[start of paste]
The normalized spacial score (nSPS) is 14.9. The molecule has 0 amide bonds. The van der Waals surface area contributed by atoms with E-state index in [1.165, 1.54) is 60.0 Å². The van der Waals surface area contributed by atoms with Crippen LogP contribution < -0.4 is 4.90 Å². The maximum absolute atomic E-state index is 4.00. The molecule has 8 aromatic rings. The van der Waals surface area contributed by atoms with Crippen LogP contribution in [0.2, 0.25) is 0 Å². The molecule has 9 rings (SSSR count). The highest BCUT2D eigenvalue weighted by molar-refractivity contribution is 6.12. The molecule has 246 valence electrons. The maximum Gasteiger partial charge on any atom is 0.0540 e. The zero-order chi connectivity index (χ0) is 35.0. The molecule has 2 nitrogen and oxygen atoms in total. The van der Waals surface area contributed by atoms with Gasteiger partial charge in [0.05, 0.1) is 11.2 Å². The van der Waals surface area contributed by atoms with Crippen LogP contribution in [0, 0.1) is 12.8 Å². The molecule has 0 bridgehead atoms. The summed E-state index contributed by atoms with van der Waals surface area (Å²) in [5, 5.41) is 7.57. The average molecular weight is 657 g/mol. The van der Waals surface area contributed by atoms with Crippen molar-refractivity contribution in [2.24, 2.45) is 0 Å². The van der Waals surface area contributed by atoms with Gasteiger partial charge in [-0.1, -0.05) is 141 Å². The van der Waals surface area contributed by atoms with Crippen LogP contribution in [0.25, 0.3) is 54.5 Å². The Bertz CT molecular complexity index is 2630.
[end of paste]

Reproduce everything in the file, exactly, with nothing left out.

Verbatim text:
The normalized spacial score (nSPS) is 14.9. The molecule has 0 amide bonds. The van der Waals surface area contributed by atoms with E-state index in [1.165, 1.54) is 60.0 Å². The van der Waals surface area contributed by atoms with Crippen LogP contribution < -0.4 is 4.90 Å². The maximum absolute atomic E-state index is 4.00. The molecule has 8 aromatic rings. The van der Waals surface area contributed by atoms with Crippen LogP contribution in [0.2, 0.25) is 0 Å². The molecule has 9 rings (SSSR count). The highest BCUT2D eigenvalue weighted by molar-refractivity contribution is 6.12. The molecule has 246 valence electrons. The maximum Gasteiger partial charge on any atom is 0.0540 e. The zero-order chi connectivity index (χ0) is 35.0. The molecule has 2 nitrogen and oxygen atoms in total. The van der Waals surface area contributed by atoms with Gasteiger partial charge in [0.05, 0.1) is 11.2 Å². The van der Waals surface area contributed by atoms with Crippen LogP contribution in [0, 0.1) is 12.8 Å². The molecule has 0 bridgehead atoms. The summed E-state index contributed by atoms with van der Waals surface area (Å²) in [5, 5.41) is 7.57. The average molecular weight is 657 g/mol. The van der Waals surface area contributed by atoms with Crippen molar-refractivity contribution in [2.24, 2.45) is 0 Å². The van der Waals surface area contributed by atoms with Gasteiger partial charge in [-0.1, -0.05) is 141 Å². The van der Waals surface area contributed by atoms with Crippen LogP contribution in [0.25, 0.3) is 54.5 Å². The Bertz CT molecular complexity index is 2630.